Chandrayaan-2 captures Sarabhai Crater
Chandryaan-2 has captured images of the Moon and one of the craters has been named after Vikram Sarabhai, the father of the Indian space programme, a statement said. Minister of State in the Prime Minister's Office Jitendra Singh said that as Sarabhai's birth centenary year completed on August 12, this is a thanksgiving tribute to the scientist. The recent achievements of ISRO, which have placed India as a frontline nation of the world, is a vindication of Sarabhai's visionary dream. The Department of Space directly comes under the Prime Minister's Office.
- The Indian Space Research Organization (ISRO) has sought to pay tribute to him in a special way by announcing that Chandrayaan-2 Orbiter has captured the Moon images of 'Sarabhai Crater',".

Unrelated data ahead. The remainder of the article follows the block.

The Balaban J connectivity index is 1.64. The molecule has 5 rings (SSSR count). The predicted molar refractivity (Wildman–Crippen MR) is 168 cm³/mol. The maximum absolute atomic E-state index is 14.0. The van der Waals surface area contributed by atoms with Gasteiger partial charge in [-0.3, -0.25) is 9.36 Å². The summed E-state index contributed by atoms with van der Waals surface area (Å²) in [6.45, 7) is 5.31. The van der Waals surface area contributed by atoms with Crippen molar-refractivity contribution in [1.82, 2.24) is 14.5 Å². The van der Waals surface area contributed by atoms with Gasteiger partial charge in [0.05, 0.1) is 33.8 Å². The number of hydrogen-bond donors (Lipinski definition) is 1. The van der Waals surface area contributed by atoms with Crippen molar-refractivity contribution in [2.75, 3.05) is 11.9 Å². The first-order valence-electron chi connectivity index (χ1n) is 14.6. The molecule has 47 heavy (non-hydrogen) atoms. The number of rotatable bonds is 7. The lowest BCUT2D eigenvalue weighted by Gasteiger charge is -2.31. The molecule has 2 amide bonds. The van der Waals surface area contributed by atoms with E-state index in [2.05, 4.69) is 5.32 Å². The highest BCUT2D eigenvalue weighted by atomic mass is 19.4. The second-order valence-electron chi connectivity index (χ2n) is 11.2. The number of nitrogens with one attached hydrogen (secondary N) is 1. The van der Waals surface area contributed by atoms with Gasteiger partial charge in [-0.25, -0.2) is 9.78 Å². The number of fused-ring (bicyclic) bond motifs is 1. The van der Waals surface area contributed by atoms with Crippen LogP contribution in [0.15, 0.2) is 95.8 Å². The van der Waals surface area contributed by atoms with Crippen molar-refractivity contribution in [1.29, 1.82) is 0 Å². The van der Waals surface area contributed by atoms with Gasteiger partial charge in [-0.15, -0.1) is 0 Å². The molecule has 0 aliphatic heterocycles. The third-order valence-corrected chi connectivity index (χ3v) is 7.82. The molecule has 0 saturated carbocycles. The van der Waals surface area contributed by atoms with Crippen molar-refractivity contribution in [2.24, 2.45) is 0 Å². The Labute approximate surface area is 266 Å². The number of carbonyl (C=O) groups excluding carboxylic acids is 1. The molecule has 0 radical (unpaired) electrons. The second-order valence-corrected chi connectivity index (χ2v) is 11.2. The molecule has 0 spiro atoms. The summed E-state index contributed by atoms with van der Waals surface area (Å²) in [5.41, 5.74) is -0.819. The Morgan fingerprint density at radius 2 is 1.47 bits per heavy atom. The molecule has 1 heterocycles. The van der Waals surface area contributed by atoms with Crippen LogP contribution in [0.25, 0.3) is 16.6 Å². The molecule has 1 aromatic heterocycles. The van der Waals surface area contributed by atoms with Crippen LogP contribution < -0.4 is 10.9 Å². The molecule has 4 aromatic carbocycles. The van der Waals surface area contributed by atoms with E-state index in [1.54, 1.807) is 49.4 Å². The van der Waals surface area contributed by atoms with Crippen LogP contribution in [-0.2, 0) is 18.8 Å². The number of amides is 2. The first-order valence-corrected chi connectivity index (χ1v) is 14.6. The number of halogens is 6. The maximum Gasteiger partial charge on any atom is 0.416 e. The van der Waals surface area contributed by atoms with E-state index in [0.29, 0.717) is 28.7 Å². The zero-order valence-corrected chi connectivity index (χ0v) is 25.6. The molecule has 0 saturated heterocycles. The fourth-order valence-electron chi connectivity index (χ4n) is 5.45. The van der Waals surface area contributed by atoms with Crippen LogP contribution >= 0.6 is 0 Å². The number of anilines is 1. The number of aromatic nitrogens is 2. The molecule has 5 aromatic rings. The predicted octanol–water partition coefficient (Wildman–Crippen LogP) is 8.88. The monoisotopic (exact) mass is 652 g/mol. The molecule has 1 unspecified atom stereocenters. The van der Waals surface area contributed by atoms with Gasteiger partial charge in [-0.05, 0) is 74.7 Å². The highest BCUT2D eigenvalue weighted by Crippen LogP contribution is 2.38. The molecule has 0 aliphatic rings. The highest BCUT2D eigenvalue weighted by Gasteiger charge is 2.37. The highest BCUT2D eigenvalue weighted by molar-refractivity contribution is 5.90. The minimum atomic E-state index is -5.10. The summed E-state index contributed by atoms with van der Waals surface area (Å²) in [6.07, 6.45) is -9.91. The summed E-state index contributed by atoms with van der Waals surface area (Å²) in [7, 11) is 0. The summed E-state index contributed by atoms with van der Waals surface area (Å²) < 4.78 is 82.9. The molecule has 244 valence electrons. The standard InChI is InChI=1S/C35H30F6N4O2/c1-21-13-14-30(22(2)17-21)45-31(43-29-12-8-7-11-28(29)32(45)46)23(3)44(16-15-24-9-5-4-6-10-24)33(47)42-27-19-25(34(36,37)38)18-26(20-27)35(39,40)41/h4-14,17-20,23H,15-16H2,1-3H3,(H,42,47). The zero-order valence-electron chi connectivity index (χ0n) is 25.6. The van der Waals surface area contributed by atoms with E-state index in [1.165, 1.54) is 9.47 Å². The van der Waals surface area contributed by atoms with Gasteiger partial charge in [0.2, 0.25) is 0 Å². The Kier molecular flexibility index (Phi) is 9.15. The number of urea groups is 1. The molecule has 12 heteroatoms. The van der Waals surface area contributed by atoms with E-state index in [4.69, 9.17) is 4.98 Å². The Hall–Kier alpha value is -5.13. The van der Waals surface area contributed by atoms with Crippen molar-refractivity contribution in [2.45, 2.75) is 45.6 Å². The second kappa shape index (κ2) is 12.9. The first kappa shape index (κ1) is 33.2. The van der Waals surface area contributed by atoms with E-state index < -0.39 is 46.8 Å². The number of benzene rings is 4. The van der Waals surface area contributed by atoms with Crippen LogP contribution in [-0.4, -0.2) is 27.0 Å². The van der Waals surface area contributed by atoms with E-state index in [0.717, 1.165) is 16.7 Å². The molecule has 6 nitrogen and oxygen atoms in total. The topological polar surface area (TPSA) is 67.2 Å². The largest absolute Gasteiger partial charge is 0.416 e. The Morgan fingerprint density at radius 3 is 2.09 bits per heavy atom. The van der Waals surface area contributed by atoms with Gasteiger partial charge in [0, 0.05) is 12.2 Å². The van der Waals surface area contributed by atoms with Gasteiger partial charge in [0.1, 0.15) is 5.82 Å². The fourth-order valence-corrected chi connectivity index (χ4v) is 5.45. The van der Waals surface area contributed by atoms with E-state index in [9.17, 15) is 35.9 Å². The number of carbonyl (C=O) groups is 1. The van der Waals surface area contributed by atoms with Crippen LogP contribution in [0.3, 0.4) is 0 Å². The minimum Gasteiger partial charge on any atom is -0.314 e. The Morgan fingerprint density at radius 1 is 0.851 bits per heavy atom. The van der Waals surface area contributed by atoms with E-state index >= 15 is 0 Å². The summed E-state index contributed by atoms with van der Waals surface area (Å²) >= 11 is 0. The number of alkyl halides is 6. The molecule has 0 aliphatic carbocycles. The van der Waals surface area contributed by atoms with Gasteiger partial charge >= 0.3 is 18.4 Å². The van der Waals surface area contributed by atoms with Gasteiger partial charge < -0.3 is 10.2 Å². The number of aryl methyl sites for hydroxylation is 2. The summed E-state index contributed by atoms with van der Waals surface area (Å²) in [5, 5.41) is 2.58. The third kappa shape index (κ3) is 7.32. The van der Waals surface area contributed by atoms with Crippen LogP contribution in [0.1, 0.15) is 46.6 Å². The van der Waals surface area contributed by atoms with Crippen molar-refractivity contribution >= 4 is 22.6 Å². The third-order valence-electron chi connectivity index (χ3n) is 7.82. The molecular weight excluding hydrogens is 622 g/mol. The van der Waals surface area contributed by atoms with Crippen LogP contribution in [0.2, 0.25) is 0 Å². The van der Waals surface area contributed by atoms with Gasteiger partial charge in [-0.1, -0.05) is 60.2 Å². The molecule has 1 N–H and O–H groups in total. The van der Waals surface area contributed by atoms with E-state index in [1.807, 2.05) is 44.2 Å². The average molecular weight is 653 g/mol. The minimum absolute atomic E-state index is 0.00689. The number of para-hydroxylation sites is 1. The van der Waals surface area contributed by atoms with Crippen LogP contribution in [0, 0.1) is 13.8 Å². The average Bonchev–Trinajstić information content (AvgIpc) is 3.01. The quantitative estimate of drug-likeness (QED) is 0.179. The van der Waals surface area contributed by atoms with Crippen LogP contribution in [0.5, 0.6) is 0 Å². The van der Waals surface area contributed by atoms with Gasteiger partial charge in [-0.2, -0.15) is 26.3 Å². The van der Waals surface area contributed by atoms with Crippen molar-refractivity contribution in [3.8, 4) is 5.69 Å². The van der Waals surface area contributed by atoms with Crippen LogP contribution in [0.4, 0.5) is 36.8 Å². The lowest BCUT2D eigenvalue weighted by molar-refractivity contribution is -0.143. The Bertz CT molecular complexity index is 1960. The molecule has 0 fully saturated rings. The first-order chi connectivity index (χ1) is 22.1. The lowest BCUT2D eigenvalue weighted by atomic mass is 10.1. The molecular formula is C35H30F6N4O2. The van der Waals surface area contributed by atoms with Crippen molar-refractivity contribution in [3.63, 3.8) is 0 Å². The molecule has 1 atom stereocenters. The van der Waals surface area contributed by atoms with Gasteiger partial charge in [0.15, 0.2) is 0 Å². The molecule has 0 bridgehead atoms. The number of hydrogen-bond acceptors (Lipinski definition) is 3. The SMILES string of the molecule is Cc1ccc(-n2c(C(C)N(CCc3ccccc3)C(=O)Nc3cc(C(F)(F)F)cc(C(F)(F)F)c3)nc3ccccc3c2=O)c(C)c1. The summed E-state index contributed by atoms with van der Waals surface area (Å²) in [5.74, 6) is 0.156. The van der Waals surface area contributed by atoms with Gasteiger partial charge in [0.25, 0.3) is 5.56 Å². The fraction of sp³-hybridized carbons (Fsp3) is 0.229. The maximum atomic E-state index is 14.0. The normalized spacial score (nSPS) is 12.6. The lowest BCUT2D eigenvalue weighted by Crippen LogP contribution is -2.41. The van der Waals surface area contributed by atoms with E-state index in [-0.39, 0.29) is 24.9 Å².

- The Sarabhai Crater is around 250 to 300 kilometres east of the crater where the Apollo 17 and Luna 21 Missions had landed.
- The Sarabhai Crater, captured in 3D images, shows that it has a depth of around 1.7 kilometres taken from its raised rim and the slope of crater walls is between 25 to 35 degrees. These findings will help space scientists understand further the process on the lunar region filled with lava.
- Chandrayaan-2 continues to perform as per design and provides valuable scientific data. The public release of scientific data from Chandrayaan-2 for global use will begin in October 2020.
- Planned to land on the South Pole of the Moon, Chandrayaan-2 was launched on July 22. However, the lander Vikram hard-landed on September 7, crashing India's dream to become the first nation to successfully land on the lunar surface in its maiden attempt.
- The orbiter of the mission is working fine and has been sending data.